Finding myself cooking more than ever and in need of some inspiration, I’ve lately returned to Robert Farrar Capon’s Supper of the Lamb: A Culinary Reflection. Written by an Episcopal priest back in 1967, The Supper of the Lamb is both a quirky cookbook and a doxological digression on the nature of reality. Since he describes himself as an “Anglican, or moderately high-church, cook,” readers of this publication may discover a guide to Anglican identity even unto the kitchen (7). Yet regardless of tradition, this book is full of practical and theological insights that are pertinent in these strange days.
Now that we are trying to minimize grocery trips, I’ve been reminded of Capon’s distinction between “ferial” and “festal” cooking. While I’ve always seen his thoughts on “ferial” cooking as applicable for Lent, they’re even more practical now during the pandemic. When he refers to ferial cooking, he means everyday meals that depend on stretching out more expensive food items, like meat, as far as they possibly should go.
Here are the two principles of ferial cooking: “Never serve anybody a whole anything” and “If you can possibly do so, contrive to make even a part of anything come to the table twice”(23). While, he admits, these limitations can lead to miserliness, they have also led to superb culinary creativity. I’ll quote Capon at length:
The ferial cuisine, you see, was the poor man’s invention out of necessity, but it is light-years away from poor cooking. The poor man may envy the rich their houses, their lands, and their cars; but given a good wife, he rarely envies them their table. The rich man dines festally, but unless he is an exceptional lover of being– unless he has the soul of a poet and a saint– his feasts are too often single: they delight the palate, but not the intellect. They are greeted with a deluxe but mindless attention: ‘What was it, dear, sirloin or porterhouse?’ Every dish in the ferial cuisine, however, provides a double or treble delight: Not only is the body nourished and the palate pleased, the mind is intrigued by the triumph of ingenuity over scarcity– by the making of slight materials into a considerable matter. A man can do worse than be poor. He can miss altogether the sight of the greatness of small things*25)
On another level, this vision of “the greatness of small things” has been strengthening my heart in these anxious days. Throughout the book, Capon exults in the goodness of things. He famously encourages everyone to spend an hour with an onion. “Onions are excellent company,” Capon declares and perhaps we may take to heart in the midst of social distancing (11). And an onion — as representative of all creation — only exists because of the Creator’s joy: “He likes onions, therefore they are. The fit, the colors, the smell, the tensions, the tastes, the textures, the lines, the shapes are not a response, not to some forgotten decree that there may as well be onions as turnips, but to His present delight — His intimate and immediate joy in all you have seen, and in the thousand other wonders you do not even suspect”(17)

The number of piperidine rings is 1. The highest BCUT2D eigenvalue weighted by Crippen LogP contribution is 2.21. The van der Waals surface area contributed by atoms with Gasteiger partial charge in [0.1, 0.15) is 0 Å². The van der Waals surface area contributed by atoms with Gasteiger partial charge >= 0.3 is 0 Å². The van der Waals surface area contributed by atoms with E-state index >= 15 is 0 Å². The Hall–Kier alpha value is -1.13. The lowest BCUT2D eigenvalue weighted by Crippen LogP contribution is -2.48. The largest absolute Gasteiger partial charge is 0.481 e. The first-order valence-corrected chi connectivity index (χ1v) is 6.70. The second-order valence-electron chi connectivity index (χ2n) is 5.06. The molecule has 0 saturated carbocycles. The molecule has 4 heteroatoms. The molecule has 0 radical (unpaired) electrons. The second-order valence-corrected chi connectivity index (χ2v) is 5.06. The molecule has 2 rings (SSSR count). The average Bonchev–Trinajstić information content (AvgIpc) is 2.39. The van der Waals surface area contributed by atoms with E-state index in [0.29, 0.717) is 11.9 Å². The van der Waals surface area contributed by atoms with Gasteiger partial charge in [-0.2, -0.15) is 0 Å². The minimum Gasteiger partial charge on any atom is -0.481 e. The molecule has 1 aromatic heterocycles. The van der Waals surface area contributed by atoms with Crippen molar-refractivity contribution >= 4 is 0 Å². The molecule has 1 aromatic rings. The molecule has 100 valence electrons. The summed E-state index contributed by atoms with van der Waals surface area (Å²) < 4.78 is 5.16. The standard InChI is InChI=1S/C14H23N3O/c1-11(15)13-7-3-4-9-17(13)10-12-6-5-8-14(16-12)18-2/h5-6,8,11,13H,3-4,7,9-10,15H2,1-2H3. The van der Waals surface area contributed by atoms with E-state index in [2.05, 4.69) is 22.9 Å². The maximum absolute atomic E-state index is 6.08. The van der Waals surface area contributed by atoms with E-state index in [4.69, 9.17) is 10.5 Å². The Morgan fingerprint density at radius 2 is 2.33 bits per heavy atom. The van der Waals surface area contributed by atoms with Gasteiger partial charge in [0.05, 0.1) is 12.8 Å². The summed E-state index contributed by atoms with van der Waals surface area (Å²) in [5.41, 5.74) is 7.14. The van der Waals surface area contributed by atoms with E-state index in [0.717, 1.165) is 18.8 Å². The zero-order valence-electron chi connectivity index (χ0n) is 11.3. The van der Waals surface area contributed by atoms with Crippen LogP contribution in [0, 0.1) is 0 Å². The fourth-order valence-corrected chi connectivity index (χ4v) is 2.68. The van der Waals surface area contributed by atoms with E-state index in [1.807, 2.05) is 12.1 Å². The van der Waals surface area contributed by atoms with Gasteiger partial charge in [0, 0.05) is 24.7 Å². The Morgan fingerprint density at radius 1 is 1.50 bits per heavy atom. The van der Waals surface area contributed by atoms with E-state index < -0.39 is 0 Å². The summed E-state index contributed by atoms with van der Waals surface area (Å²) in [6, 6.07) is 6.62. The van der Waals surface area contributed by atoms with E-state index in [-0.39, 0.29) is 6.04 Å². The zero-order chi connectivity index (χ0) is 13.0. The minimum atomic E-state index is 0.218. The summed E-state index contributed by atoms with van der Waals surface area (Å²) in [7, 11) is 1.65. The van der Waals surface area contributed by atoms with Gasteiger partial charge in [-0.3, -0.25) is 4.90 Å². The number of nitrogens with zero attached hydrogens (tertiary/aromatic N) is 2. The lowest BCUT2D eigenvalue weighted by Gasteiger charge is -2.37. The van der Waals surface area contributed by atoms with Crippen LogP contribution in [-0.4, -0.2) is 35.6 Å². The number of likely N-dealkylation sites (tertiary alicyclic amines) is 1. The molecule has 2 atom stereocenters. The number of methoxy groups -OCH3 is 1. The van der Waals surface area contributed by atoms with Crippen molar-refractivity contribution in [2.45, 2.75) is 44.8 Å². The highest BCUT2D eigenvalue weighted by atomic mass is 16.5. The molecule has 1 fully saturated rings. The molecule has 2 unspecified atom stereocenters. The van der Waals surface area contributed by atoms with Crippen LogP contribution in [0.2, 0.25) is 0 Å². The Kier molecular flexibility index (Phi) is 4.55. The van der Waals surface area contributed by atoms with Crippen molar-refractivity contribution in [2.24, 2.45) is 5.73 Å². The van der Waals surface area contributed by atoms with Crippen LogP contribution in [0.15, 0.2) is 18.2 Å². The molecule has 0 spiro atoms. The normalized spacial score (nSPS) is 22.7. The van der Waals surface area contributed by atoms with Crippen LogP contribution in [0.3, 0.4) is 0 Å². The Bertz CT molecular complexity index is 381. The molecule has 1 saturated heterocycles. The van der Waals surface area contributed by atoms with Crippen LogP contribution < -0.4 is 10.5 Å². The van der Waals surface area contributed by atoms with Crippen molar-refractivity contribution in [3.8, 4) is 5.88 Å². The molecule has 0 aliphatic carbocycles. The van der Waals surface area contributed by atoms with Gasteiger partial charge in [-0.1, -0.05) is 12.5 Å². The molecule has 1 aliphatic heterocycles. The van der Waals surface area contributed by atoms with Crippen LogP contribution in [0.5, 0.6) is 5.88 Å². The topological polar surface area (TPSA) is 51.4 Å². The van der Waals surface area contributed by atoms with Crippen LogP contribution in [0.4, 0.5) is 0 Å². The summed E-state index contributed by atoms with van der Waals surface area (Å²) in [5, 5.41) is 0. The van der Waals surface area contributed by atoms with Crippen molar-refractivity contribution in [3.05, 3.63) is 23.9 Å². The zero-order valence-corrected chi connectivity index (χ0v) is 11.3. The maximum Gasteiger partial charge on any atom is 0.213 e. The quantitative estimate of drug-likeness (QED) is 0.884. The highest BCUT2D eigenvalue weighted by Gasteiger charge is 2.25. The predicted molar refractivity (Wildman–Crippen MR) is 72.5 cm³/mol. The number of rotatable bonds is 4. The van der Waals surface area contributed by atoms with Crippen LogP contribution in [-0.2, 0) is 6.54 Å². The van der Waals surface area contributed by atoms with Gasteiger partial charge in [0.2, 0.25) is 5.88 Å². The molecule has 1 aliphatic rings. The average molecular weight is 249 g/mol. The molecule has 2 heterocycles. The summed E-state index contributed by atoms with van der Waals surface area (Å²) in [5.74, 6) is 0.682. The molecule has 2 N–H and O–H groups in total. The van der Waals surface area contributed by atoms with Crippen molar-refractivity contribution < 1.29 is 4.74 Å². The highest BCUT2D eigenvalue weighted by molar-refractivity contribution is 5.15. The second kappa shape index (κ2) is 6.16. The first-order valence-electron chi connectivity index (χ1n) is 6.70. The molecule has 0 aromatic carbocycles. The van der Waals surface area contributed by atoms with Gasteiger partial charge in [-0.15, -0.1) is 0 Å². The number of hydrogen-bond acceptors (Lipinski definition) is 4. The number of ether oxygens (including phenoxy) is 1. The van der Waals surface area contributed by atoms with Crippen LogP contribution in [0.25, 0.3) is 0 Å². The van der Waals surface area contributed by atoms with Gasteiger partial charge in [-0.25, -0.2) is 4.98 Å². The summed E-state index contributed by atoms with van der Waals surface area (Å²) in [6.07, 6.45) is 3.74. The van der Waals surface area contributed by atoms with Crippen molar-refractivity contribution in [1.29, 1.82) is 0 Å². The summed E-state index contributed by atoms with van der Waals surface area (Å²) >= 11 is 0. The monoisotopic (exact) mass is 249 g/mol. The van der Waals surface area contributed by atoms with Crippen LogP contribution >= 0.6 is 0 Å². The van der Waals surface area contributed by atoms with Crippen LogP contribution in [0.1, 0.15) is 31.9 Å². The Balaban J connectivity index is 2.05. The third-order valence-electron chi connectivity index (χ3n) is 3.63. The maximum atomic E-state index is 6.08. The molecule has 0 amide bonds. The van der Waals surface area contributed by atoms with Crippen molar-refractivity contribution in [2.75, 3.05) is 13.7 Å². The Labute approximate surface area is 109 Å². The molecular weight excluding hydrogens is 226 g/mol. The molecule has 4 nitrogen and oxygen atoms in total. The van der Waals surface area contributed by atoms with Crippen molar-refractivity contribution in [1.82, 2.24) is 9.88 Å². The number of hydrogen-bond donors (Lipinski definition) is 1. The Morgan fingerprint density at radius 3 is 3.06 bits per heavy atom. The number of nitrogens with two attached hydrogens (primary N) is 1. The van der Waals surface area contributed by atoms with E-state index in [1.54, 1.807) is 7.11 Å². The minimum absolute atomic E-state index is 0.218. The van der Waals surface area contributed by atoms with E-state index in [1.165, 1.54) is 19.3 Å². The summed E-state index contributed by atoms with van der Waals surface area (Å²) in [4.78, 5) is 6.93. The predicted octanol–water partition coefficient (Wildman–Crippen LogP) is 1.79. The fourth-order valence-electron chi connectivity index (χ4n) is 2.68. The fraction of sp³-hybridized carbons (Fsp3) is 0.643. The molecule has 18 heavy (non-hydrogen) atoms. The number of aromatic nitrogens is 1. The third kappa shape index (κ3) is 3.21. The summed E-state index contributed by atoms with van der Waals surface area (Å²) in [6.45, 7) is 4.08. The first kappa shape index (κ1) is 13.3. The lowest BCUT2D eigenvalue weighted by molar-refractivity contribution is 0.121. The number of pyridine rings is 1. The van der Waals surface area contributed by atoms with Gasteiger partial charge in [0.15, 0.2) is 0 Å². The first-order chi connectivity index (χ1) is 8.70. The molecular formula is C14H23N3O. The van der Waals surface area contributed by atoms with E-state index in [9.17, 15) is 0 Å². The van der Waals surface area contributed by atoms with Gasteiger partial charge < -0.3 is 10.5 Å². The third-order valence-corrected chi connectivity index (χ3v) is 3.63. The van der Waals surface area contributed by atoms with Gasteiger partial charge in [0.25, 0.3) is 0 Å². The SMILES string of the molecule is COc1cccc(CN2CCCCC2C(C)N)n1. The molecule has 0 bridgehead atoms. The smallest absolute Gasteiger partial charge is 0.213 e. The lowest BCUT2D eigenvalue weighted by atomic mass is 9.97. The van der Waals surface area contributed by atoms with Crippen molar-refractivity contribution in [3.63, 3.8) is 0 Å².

Encouraged by Capon’s attentiveness to “the greatness of small things,” my time in the kitchen has become increasingly contemplative and quietly joyful. I’m noticing flour and marvelling at celery as one who is imitating God. When I decide to not inundate myself with more online articles about what could be, I’m reminded while cooking that “[o]ne real thing is closer to God than all the diagrams in the world”(21). I gird up my soul by attending to the real things in front of me, in the image of the One who cares for every sparrow that falls, knows every hair on our heads, and stores our tears in bottles.
To conclude this reflection, here are some of my favorite quotations from Capon that can perhaps inform our cooking and eating during Lent and the Pandemic:
When you make bread (as it seems we are all doing now), knead it well.
It perfects the texture of the bread and more important, it is good for the soul. There are few actions you will ever take that have more of the stuff of history in them. A woman with her sleeves rolled up and flour on her hands is one of the most gorgeous stabilities in the world. Don’t let your family miss the sight(153).
When Lenten disciplines allow, pour a little wine:
God gave us wine to make us gracious and keep us sane. The light apertif en famille, and the half bottle or bottle split between husband and wife over cold meatloaf and brawling children, are not solemn alcoholic dosages. They are cheerful minor lubrications of the frequently sandy gears of life(93).
Fast well, but then eat unabashedly:
Let him sit down to nothing but coffee and conversation, if religion or reason bid him do so; only let him not try to eat his cake without having it. . . Let us fast, then– whenever we see fit, and as strenuously as we should. But having gotten that exercise out of the way, let us eat. Festally, first of all, for life without occasions is not worth living. But ferially, too, for life is so much more than occasions, and its grand ordinariness must never go unsavored (27).
And to end, a hopeful blessing from Capon, relevant for quarantine days: “May you be spared long enough to know at least one long evening of old friends, dark bread, good wine, and strong cheese. If even exile be so full, what must not our fullness be?” (148)